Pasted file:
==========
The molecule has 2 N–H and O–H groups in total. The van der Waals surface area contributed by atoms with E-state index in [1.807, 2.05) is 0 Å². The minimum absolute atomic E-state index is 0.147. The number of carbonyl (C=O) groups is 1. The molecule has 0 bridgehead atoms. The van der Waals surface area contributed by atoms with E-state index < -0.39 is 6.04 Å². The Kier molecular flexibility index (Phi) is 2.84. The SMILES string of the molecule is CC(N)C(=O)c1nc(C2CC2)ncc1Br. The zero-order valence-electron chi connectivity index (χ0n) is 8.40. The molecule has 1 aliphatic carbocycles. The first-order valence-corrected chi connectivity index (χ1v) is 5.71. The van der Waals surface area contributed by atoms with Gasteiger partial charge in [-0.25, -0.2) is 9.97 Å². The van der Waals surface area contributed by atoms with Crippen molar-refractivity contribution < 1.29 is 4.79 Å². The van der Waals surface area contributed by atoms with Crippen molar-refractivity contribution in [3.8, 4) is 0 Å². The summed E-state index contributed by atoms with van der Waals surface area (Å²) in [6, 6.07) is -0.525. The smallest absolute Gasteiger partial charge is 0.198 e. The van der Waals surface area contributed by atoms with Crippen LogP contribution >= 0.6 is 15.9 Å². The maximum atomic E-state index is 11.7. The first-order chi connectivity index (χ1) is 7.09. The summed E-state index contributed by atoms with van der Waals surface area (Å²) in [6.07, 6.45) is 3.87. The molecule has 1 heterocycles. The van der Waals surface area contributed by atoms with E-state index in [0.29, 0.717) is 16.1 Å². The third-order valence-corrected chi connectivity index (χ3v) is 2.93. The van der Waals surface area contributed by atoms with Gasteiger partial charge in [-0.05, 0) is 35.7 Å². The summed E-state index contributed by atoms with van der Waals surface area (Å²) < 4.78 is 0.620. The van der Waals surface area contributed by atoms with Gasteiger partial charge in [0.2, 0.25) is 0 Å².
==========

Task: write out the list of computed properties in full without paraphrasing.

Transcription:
The molecule has 2 N–H and O–H groups in total. The van der Waals surface area contributed by atoms with E-state index in [1.807, 2.05) is 0 Å². The minimum absolute atomic E-state index is 0.147. The number of carbonyl (C=O) groups is 1. The molecule has 0 bridgehead atoms. The van der Waals surface area contributed by atoms with E-state index < -0.39 is 6.04 Å². The Kier molecular flexibility index (Phi) is 2.84. The SMILES string of the molecule is CC(N)C(=O)c1nc(C2CC2)ncc1Br. The zero-order valence-electron chi connectivity index (χ0n) is 8.40. The molecule has 1 aliphatic carbocycles. The first-order valence-corrected chi connectivity index (χ1v) is 5.71. The van der Waals surface area contributed by atoms with Gasteiger partial charge in [-0.25, -0.2) is 9.97 Å². The van der Waals surface area contributed by atoms with Crippen molar-refractivity contribution < 1.29 is 4.79 Å². The van der Waals surface area contributed by atoms with Crippen molar-refractivity contribution in [3.8, 4) is 0 Å². The summed E-state index contributed by atoms with van der Waals surface area (Å²) in [6, 6.07) is -0.525. The smallest absolute Gasteiger partial charge is 0.198 e. The van der Waals surface area contributed by atoms with Crippen LogP contribution >= 0.6 is 15.9 Å². The maximum atomic E-state index is 11.7. The first-order chi connectivity index (χ1) is 7.09. The summed E-state index contributed by atoms with van der Waals surface area (Å²) in [6.07, 6.45) is 3.87. The molecule has 1 heterocycles. The van der Waals surface area contributed by atoms with E-state index in [0.29, 0.717) is 16.1 Å². The third-order valence-corrected chi connectivity index (χ3v) is 2.93. The van der Waals surface area contributed by atoms with Gasteiger partial charge in [-0.05, 0) is 35.7 Å². The summed E-state index contributed by atoms with van der Waals surface area (Å²) < 4.78 is 0.620. The van der Waals surface area contributed by atoms with Gasteiger partial charge in [0.2, 0.25) is 0 Å².